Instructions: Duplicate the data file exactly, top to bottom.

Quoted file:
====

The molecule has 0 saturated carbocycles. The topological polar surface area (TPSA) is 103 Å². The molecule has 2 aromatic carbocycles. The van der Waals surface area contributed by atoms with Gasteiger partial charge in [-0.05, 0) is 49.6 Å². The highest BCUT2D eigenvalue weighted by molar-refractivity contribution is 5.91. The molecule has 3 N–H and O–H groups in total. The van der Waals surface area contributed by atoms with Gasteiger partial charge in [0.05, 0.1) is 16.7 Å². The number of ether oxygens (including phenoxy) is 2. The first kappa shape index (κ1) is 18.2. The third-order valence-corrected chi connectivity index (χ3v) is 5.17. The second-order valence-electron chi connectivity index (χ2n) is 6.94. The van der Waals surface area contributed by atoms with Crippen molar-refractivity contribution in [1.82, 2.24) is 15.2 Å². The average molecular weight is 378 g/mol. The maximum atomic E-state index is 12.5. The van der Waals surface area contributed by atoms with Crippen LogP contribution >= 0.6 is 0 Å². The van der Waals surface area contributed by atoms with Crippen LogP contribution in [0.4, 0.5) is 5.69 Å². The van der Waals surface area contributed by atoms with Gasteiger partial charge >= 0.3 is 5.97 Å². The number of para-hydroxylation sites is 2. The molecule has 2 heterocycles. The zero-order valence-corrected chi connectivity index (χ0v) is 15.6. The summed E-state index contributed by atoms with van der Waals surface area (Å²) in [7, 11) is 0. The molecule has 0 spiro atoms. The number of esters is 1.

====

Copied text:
The molecule has 0 saturated carbocycles. The topological polar surface area (TPSA) is 103 Å². The molecule has 2 aromatic carbocycles. The van der Waals surface area contributed by atoms with Gasteiger partial charge in [-0.05, 0) is 49.6 Å². The highest BCUT2D eigenvalue weighted by molar-refractivity contribution is 5.91. The molecule has 3 N–H and O–H groups in total. The van der Waals surface area contributed by atoms with Gasteiger partial charge in [0.05, 0.1) is 16.7 Å². The number of ether oxygens (including phenoxy) is 2. The first kappa shape index (κ1) is 18.2. The third-order valence-corrected chi connectivity index (χ3v) is 5.17. The second-order valence-electron chi connectivity index (χ2n) is 6.94. The van der Waals surface area contributed by atoms with Crippen molar-refractivity contribution in [1.82, 2.24) is 15.2 Å². The average molecular weight is 378 g/mol. The maximum atomic E-state index is 12.5. The van der Waals surface area contributed by atoms with Crippen LogP contribution >= 0.6 is 0 Å². The van der Waals surface area contributed by atoms with Crippen LogP contribution in [0.4, 0.5) is 5.69 Å². The van der Waals surface area contributed by atoms with Gasteiger partial charge >= 0.3 is 5.97 Å². The number of para-hydroxylation sites is 2. The molecule has 2 heterocycles. The zero-order valence-corrected chi connectivity index (χ0v) is 15.6. The summed E-state index contributed by atoms with van der Waals surface area (Å²) in [7, 11) is 0. The molecule has 0 spiro atoms. The number of esters is 1.